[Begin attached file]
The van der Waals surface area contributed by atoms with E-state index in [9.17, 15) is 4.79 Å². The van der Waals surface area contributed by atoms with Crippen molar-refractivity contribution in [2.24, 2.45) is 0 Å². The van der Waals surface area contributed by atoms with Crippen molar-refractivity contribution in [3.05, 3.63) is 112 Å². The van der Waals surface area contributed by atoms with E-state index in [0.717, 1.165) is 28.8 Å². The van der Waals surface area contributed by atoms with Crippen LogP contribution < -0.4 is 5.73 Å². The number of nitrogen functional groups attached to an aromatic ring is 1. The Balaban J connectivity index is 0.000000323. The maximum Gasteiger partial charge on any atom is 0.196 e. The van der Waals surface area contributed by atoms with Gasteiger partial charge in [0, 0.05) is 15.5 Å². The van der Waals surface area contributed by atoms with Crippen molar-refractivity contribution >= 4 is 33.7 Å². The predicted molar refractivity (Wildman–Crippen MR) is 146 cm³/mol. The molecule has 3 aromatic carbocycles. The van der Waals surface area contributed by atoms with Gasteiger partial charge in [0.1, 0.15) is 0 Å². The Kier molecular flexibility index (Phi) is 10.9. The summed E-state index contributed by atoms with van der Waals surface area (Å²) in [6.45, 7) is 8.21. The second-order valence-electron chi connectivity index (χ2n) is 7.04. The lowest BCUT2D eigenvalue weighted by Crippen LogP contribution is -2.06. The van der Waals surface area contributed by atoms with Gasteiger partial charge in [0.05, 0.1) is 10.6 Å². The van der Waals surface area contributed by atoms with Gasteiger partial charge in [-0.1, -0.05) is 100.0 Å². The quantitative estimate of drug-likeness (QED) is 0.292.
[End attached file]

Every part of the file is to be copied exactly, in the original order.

The van der Waals surface area contributed by atoms with E-state index in [9.17, 15) is 4.79 Å². The van der Waals surface area contributed by atoms with Crippen molar-refractivity contribution in [2.24, 2.45) is 0 Å². The van der Waals surface area contributed by atoms with Crippen molar-refractivity contribution in [3.05, 3.63) is 112 Å². The van der Waals surface area contributed by atoms with E-state index in [0.717, 1.165) is 28.8 Å². The van der Waals surface area contributed by atoms with Crippen LogP contribution < -0.4 is 5.73 Å². The number of nitrogen functional groups attached to an aromatic ring is 1. The Balaban J connectivity index is 0.000000323. The maximum Gasteiger partial charge on any atom is 0.196 e. The van der Waals surface area contributed by atoms with Gasteiger partial charge in [0, 0.05) is 15.5 Å². The van der Waals surface area contributed by atoms with Crippen molar-refractivity contribution >= 4 is 33.7 Å². The predicted molar refractivity (Wildman–Crippen MR) is 146 cm³/mol. The molecule has 3 aromatic carbocycles. The van der Waals surface area contributed by atoms with Gasteiger partial charge in [0.1, 0.15) is 0 Å². The Kier molecular flexibility index (Phi) is 10.9. The summed E-state index contributed by atoms with van der Waals surface area (Å²) in [6.45, 7) is 8.21. The second-order valence-electron chi connectivity index (χ2n) is 7.04. The lowest BCUT2D eigenvalue weighted by Crippen LogP contribution is -2.06. The van der Waals surface area contributed by atoms with Gasteiger partial charge in [0.05, 0.1) is 10.6 Å². The van der Waals surface area contributed by atoms with Gasteiger partial charge in [-0.1, -0.05) is 100.0 Å². The quantitative estimate of drug-likeness (QED) is 0.292.